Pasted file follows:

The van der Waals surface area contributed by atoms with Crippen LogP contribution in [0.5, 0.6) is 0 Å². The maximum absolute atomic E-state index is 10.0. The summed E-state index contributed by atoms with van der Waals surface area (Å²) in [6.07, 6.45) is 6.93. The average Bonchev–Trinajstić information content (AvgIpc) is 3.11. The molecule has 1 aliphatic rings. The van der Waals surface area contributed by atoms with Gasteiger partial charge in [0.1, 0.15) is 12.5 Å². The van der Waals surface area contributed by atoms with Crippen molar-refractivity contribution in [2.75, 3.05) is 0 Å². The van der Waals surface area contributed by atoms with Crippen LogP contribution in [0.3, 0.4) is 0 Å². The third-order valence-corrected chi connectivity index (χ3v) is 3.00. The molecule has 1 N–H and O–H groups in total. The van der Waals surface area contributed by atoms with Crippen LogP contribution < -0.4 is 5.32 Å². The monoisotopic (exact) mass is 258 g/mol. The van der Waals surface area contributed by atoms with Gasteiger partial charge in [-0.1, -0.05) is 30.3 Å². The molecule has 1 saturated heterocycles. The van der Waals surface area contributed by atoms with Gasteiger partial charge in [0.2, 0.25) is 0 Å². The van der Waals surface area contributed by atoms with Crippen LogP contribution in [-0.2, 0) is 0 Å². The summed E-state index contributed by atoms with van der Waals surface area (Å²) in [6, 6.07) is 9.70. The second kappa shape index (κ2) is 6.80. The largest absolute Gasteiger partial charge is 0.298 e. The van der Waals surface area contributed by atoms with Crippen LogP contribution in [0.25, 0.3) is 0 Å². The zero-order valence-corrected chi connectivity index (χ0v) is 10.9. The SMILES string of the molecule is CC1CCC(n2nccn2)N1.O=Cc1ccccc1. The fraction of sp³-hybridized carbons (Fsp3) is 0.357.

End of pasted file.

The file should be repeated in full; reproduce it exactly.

The van der Waals surface area contributed by atoms with Crippen LogP contribution in [0.5, 0.6) is 0 Å². The maximum absolute atomic E-state index is 10.0. The summed E-state index contributed by atoms with van der Waals surface area (Å²) in [6.07, 6.45) is 6.93. The average Bonchev–Trinajstić information content (AvgIpc) is 3.11. The molecule has 1 aliphatic rings. The van der Waals surface area contributed by atoms with Gasteiger partial charge in [0.1, 0.15) is 12.5 Å². The van der Waals surface area contributed by atoms with Crippen molar-refractivity contribution in [2.75, 3.05) is 0 Å². The van der Waals surface area contributed by atoms with Crippen LogP contribution in [0.3, 0.4) is 0 Å². The third-order valence-corrected chi connectivity index (χ3v) is 3.00. The molecule has 1 N–H and O–H groups in total. The van der Waals surface area contributed by atoms with Crippen LogP contribution < -0.4 is 5.32 Å². The monoisotopic (exact) mass is 258 g/mol. The van der Waals surface area contributed by atoms with Gasteiger partial charge in [-0.1, -0.05) is 30.3 Å². The molecule has 1 saturated heterocycles. The van der Waals surface area contributed by atoms with Gasteiger partial charge in [0.2, 0.25) is 0 Å². The van der Waals surface area contributed by atoms with Crippen LogP contribution in [-0.2, 0) is 0 Å². The summed E-state index contributed by atoms with van der Waals surface area (Å²) in [6, 6.07) is 9.70. The second kappa shape index (κ2) is 6.80. The largest absolute Gasteiger partial charge is 0.298 e. The van der Waals surface area contributed by atoms with Crippen LogP contribution in [0.25, 0.3) is 0 Å². The zero-order valence-corrected chi connectivity index (χ0v) is 10.9. The SMILES string of the molecule is CC1CCC(n2nccn2)N1.O=Cc1ccccc1. The fraction of sp³-hybridized carbons (Fsp3) is 0.357.